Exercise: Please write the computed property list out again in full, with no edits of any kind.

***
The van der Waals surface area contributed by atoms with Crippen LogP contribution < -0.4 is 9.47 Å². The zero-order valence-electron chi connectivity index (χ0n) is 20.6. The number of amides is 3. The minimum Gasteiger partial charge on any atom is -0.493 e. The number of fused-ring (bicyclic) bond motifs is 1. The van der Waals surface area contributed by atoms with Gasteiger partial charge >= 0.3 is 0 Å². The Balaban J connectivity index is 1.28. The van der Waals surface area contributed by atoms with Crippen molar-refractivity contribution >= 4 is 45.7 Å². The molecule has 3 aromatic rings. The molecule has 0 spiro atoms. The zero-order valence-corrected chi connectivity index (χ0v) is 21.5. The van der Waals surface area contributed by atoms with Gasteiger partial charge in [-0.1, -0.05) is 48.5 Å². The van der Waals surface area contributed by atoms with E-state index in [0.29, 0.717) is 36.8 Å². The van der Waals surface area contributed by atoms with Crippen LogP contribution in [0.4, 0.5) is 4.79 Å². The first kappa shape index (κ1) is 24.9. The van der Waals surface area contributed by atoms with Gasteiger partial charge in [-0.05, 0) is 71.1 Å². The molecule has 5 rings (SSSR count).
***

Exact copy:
The van der Waals surface area contributed by atoms with Crippen LogP contribution < -0.4 is 9.47 Å². The zero-order valence-electron chi connectivity index (χ0n) is 20.6. The number of amides is 3. The minimum Gasteiger partial charge on any atom is -0.493 e. The number of fused-ring (bicyclic) bond motifs is 1. The van der Waals surface area contributed by atoms with Gasteiger partial charge >= 0.3 is 0 Å². The Balaban J connectivity index is 1.28. The van der Waals surface area contributed by atoms with Crippen molar-refractivity contribution >= 4 is 45.7 Å². The molecule has 3 aromatic rings. The molecule has 0 spiro atoms. The zero-order valence-corrected chi connectivity index (χ0v) is 21.5. The van der Waals surface area contributed by atoms with Gasteiger partial charge in [-0.1, -0.05) is 48.5 Å². The van der Waals surface area contributed by atoms with E-state index in [0.29, 0.717) is 36.8 Å². The van der Waals surface area contributed by atoms with Crippen LogP contribution in [0.4, 0.5) is 4.79 Å². The first kappa shape index (κ1) is 24.9. The van der Waals surface area contributed by atoms with Gasteiger partial charge in [-0.05, 0) is 71.1 Å². The molecule has 5 rings (SSSR count).